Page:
Sunday, August 17, 2008

Documentation is the Key

Documentation is one of the most important, yet overlooked, aspects of programming. No one programs in a vacuum. At some point, someone else will look at your code and have to understand it. For that matter, at some point in the future you may have to look at your code and understand it! When the code is fresh in your mind, understanding it is easy. But how easy is it to follow six months from now? One year? Two years? By that time, several projects have come and gone and that code is stale and musty in your mind. Do you really want to laboriously read through it line-by-line just to understand how it works again? Wouldn't it be easier if you could skim through your code and quickly home in on the piece you need to fix or change?

Clearly-written code can certainly help you achieve that objective, but I feel that clearly-documented code can make the task even easier. With well-documented code you can read through the documentation rather than the code itself to understand what each piece of code is supposed to do. And well-written documentation in plain English (or French or German or whatever your native language is) is always much easier to understand than the actual code itself (and if it isn't, then you really need to work on your writing skills).

If you're tasked with making changes to a project that you've never been involved with before and the previous developers didn't properly document their work, you may quickly feel the urge to track down those programmers and do bodily harm (if so, hopefully they were consultants who were long gone and not your co-workers). No documentation means having to slog through thousands of lines of code (or more) to track down the code you need. Sometimes you have to wade through all of the code just to get a basic understanding of the application before you can even dream of modifying it. Don't be one of those programmers that other programmers will one day want to kill!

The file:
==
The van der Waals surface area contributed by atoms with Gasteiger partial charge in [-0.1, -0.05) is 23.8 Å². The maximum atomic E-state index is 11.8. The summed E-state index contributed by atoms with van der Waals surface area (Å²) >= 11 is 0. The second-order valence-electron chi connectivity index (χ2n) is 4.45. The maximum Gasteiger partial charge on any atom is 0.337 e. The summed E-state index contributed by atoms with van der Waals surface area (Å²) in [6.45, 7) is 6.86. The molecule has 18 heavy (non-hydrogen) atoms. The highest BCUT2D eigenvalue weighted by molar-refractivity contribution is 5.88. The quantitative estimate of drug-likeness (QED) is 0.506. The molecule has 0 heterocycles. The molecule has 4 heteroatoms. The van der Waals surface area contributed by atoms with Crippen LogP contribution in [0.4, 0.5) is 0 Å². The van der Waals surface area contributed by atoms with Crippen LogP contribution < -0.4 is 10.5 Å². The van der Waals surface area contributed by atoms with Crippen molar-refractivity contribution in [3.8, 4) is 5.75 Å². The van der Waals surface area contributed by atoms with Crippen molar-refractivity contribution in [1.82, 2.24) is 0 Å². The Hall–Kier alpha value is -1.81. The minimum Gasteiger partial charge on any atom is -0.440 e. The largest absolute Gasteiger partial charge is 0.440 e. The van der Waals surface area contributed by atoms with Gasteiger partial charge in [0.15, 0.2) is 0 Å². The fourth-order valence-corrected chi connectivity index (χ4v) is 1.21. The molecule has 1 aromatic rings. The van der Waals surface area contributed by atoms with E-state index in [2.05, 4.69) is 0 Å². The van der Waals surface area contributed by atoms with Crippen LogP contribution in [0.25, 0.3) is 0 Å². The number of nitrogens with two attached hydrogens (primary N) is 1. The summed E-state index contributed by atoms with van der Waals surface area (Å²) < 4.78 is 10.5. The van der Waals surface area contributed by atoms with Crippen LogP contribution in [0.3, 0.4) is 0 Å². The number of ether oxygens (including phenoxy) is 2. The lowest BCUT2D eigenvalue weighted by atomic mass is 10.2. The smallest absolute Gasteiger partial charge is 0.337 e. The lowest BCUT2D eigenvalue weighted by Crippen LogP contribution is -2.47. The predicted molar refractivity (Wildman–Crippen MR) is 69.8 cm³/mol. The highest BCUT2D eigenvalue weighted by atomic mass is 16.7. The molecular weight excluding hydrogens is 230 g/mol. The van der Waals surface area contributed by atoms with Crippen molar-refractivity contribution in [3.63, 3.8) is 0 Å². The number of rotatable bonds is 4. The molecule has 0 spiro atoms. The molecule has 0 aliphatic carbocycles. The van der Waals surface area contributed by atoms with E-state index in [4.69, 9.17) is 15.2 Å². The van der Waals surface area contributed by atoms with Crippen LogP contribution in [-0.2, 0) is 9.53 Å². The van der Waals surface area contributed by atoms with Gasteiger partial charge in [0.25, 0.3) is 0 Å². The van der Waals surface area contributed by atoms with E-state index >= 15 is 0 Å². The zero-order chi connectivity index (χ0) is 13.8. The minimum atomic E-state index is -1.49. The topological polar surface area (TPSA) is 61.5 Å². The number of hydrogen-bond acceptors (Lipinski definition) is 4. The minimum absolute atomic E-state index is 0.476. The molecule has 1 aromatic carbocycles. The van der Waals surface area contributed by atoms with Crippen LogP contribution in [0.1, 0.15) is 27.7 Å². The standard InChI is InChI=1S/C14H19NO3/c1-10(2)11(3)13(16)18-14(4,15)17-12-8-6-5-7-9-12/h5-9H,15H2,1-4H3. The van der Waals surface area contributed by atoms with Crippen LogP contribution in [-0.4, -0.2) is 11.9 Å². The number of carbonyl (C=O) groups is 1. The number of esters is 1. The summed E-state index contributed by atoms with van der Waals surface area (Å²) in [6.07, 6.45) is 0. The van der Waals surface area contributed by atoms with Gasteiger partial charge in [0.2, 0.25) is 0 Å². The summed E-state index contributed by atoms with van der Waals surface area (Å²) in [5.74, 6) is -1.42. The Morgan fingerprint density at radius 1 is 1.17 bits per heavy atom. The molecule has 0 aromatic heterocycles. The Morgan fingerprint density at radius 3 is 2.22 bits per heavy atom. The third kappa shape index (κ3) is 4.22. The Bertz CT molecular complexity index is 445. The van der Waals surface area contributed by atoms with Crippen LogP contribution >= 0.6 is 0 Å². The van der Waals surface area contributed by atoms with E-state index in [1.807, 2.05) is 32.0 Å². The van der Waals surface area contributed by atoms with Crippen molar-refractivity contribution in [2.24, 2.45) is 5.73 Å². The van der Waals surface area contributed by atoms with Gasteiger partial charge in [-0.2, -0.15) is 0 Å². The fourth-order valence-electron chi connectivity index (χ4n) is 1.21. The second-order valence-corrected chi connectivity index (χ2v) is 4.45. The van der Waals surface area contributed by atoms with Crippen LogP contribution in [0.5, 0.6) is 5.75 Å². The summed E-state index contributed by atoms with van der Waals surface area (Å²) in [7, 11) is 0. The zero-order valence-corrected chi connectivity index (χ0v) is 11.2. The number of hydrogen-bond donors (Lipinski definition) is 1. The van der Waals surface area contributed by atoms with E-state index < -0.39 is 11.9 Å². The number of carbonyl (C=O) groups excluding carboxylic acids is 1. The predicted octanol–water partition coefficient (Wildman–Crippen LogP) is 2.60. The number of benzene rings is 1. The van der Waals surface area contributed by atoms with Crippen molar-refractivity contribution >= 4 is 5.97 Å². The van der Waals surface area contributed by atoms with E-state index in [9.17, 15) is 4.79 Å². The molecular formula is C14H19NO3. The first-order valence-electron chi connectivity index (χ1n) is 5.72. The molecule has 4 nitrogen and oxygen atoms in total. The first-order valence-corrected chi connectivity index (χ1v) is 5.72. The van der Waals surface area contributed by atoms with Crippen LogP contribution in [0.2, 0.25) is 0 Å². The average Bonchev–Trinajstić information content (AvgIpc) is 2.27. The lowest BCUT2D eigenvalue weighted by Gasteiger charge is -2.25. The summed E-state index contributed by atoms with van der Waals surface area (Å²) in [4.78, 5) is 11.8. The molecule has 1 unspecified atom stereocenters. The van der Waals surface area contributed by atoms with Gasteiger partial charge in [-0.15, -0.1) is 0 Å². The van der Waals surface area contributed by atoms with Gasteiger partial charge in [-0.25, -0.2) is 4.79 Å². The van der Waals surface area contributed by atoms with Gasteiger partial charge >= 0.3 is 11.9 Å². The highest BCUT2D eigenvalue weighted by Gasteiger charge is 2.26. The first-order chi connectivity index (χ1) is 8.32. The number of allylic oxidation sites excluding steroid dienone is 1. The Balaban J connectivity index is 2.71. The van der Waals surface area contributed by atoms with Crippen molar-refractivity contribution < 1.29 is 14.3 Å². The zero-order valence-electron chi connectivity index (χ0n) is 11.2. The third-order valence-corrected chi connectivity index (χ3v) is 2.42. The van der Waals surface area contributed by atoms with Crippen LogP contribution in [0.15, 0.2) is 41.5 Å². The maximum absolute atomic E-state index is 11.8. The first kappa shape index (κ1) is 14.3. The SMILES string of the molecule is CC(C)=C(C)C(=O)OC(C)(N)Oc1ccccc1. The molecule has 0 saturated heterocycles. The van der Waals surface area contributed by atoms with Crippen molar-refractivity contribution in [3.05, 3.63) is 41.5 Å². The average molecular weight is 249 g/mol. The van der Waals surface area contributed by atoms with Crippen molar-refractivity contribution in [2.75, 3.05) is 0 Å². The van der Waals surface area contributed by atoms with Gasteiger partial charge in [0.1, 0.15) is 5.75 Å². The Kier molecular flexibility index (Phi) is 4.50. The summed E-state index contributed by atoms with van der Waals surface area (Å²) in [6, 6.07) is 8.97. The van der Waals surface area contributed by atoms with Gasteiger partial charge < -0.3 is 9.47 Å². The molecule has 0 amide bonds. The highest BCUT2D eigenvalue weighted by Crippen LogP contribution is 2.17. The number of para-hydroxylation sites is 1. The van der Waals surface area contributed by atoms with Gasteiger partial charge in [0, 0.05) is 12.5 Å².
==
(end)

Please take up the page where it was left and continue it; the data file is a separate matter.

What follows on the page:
On the other hand, good documentation means having external documents that help you see the overall structure of the application -- the big picture. From that, you can see which pieces of the code (layers, namespaces, or classes) are important to your current task. More detailed documentation about those code sections (both external documents as well as class-level comments) can help you drill-down to even smaller pieces of the code. Finally, documentation on the class properties and methods as well as inline comments can help you pinpoint the exact sections of your code that you need.

Good documentation involves several things. The main aspects of well-documented code are internal documentation, self-documenting code, and external documentation.

Internal Documentation
Actively documenting the body of your code is perhaps the biggest topic of the three types of documentation I mentioned. Thus, I'll start with that and spend most of my time talking about it. Internal documentation itself can be broken down into several topics: class-level comments; method-, property-, and event-level comments; and inline (or code block) comments. In addition, there are a couple side-topics I'd like to discuss: XML documentation and code regions.

It is vitally important to rigorously comment your code. Unfortunately, writing comments tends to be boring compared to the challenge of coding and is often neglected. It can also be time-consuming and thus easy to skip when you're working under a tight deadline. I know I'm still far from perfect when it comes to properly documenting my code, but I'm aware of its importance and since I constantly strive to improve the quality of my code, I also constantly strive to improve the quality of my code comments (which I feel has a net effect of improving the quality of the code itself).

The next few sections delve into each aspect of internal documentation in more detail. At the end, I'll provide a few tips and tricks I've discovered that help make it easier to include and maintain good documentation. Some of them even make you a more efficient programmer, so you have even less excuses for not including good comments in your code!

OK, I'm long-winded, I'll admit it. so without further adieu, let's start commenting about comments... next time. ;-)

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